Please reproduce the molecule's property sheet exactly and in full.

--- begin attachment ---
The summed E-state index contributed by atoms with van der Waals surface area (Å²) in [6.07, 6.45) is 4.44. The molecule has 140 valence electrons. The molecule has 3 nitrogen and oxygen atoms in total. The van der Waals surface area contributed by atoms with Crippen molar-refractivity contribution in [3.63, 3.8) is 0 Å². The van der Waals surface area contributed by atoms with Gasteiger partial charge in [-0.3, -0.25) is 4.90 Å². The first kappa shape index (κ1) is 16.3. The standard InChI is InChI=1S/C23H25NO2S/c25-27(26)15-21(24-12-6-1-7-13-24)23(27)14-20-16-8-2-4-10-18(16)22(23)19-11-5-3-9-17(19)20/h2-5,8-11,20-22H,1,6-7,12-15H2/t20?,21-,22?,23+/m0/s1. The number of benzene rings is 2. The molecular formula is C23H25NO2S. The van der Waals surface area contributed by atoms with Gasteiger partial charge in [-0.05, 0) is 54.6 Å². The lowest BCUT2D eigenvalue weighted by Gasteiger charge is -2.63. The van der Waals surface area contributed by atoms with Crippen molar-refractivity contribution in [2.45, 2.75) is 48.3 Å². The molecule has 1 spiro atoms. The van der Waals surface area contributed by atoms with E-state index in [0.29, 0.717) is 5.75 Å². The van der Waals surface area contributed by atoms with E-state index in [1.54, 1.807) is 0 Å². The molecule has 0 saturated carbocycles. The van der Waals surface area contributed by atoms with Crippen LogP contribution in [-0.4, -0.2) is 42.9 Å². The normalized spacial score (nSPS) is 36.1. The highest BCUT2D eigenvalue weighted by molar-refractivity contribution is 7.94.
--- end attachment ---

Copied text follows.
The summed E-state index contributed by atoms with van der Waals surface area (Å²) in [6.07, 6.45) is 4.44. The molecule has 140 valence electrons. The molecule has 3 nitrogen and oxygen atoms in total. The van der Waals surface area contributed by atoms with Crippen molar-refractivity contribution in [3.63, 3.8) is 0 Å². The van der Waals surface area contributed by atoms with Gasteiger partial charge in [-0.3, -0.25) is 4.90 Å². The first kappa shape index (κ1) is 16.3. The standard InChI is InChI=1S/C23H25NO2S/c25-27(26)15-21(24-12-6-1-7-13-24)23(27)14-20-16-8-2-4-10-18(16)22(23)19-11-5-3-9-17(19)20/h2-5,8-11,20-22H,1,6-7,12-15H2/t20?,21-,22?,23+/m0/s1. The number of benzene rings is 2. The molecular formula is C23H25NO2S. The van der Waals surface area contributed by atoms with Gasteiger partial charge in [-0.05, 0) is 54.6 Å². The lowest BCUT2D eigenvalue weighted by Gasteiger charge is -2.63. The van der Waals surface area contributed by atoms with Crippen molar-refractivity contribution in [2.45, 2.75) is 48.3 Å². The molecule has 1 spiro atoms. The van der Waals surface area contributed by atoms with E-state index in [0.29, 0.717) is 5.75 Å². The van der Waals surface area contributed by atoms with E-state index in [1.54, 1.807) is 0 Å². The molecule has 0 saturated carbocycles. The van der Waals surface area contributed by atoms with Crippen LogP contribution in [-0.4, -0.2) is 42.9 Å². The normalized spacial score (nSPS) is 36.1. The highest BCUT2D eigenvalue weighted by molar-refractivity contribution is 7.94.